Thousand Finger Man (Blue Note)

Reviewed by Shaun Dale

On this 1969 release, Candido took a solid stab at the soul jazz market, with tracks from the pens of Rufus Thomas, Hugo Montenegro and Booker T. & the MGs, among others. The quintessential Latin percussionist fronted an 8 piece band, with the prerequisite organ (Frank Anderson) and wah-wah heavy guitar (David Spinoza) joined by a three piece horn line, electric bass and drums.

If you aren't familiar with Candido, this is not the album to find out what the fuss is all about. His 1950's work with Dizzy Gillespie or his early ABC/Paramount albums are doubtless better introductions. This is an excellent place, though, to be reminded of how deeply ingrained the Afro-Cuban sound had become, not only in jazz, but in soul and other popular music forms over a period of roughly 20 years. Candido's bongos and congas fit seamlessly into Booker T's "Soul Limbo" and Thomas' "Jump Back," although the originals didn't reveal much Latin influence.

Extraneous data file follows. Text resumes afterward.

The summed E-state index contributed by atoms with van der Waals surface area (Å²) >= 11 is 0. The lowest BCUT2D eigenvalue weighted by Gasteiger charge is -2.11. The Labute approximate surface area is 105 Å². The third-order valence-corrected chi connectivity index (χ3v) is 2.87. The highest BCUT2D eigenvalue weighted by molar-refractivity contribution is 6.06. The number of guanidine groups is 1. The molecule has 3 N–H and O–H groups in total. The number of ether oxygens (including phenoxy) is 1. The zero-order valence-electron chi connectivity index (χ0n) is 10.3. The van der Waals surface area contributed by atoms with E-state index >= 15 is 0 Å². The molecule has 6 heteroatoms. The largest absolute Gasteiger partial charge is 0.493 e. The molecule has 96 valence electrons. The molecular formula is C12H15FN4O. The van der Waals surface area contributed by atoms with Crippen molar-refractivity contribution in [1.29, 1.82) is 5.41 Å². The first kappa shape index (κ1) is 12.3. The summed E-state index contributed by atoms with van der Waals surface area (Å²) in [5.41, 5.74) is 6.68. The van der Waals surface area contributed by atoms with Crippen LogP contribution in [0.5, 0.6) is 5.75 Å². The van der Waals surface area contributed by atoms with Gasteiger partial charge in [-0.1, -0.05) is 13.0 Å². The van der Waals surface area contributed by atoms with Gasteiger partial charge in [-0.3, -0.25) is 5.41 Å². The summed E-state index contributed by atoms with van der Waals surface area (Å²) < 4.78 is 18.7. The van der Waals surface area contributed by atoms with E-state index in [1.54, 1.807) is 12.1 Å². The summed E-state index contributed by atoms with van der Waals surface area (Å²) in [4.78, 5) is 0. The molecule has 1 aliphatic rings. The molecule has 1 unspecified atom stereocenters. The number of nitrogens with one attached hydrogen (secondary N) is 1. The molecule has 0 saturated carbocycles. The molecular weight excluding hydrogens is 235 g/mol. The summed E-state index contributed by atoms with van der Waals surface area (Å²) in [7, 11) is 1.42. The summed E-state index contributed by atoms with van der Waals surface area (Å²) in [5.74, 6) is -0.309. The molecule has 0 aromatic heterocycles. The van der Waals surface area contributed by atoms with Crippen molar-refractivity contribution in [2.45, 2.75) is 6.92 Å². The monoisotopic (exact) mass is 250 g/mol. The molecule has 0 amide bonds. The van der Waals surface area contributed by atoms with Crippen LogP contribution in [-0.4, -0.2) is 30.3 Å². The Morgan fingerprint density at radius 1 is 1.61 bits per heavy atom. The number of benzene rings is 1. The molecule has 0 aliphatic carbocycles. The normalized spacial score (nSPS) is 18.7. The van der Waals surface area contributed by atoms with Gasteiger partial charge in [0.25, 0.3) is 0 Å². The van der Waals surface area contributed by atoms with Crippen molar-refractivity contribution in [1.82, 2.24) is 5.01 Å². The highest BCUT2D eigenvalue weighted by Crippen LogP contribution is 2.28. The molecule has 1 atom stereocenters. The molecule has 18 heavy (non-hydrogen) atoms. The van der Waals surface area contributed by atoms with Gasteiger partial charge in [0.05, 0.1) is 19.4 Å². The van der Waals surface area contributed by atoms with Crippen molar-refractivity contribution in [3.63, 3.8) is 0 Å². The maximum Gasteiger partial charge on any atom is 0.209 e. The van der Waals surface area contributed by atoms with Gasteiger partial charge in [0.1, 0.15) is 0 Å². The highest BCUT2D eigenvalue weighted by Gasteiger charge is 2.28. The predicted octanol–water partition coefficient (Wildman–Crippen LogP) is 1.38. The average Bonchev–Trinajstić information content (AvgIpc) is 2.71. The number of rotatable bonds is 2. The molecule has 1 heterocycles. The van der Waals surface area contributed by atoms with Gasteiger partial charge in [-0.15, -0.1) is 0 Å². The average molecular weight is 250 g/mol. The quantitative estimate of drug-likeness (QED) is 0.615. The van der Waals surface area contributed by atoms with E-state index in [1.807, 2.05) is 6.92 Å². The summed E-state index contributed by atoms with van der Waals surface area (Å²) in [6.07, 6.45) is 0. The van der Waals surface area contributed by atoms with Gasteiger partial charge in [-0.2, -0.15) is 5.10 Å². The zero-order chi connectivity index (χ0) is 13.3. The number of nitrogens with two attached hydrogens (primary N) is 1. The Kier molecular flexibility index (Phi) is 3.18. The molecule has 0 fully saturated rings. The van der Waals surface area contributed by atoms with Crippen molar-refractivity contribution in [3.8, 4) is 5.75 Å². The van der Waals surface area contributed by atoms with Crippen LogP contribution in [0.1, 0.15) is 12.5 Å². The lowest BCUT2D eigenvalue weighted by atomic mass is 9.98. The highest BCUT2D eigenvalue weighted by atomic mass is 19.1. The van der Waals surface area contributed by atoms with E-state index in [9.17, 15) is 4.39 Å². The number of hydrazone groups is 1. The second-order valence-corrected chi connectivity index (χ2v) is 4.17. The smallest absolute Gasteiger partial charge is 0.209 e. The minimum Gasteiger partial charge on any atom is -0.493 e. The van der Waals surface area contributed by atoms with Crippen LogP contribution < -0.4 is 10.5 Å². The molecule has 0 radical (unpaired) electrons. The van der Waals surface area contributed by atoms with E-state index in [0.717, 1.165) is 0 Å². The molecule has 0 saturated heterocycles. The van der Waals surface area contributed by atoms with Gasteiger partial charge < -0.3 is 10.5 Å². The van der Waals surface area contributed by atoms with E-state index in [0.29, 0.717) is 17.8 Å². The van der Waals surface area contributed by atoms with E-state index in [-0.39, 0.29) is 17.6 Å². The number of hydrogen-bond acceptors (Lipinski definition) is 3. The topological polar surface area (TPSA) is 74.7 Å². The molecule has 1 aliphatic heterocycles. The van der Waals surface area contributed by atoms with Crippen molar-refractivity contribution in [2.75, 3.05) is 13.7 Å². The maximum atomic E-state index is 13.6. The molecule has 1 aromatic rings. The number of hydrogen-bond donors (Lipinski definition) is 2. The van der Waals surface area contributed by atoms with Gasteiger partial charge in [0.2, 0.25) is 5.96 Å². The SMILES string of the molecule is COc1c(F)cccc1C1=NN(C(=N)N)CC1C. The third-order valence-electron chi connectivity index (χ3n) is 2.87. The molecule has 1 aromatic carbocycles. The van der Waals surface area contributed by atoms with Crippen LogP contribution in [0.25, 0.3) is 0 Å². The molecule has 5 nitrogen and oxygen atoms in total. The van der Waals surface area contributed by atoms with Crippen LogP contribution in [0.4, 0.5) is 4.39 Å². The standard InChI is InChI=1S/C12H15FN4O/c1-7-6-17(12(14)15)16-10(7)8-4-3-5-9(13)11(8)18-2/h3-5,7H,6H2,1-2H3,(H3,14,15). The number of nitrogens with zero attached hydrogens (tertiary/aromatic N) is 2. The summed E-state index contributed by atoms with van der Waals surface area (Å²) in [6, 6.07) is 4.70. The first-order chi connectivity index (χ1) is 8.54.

Source material and backing musicians notwithstanding, though, any opportunity to hear the rapid-fire work of the "thousand finger man" is worthwhile, and it's a pleasure to see this album back in release.

Track List:

Jump Back * Come On Choo Choo Train * Soul Limbo * Tony's Theme (from the film "Lady In Cement") * Hallelujah! I'm Coming Home * Thousand Finger Man

© 2000 - Shaun Dale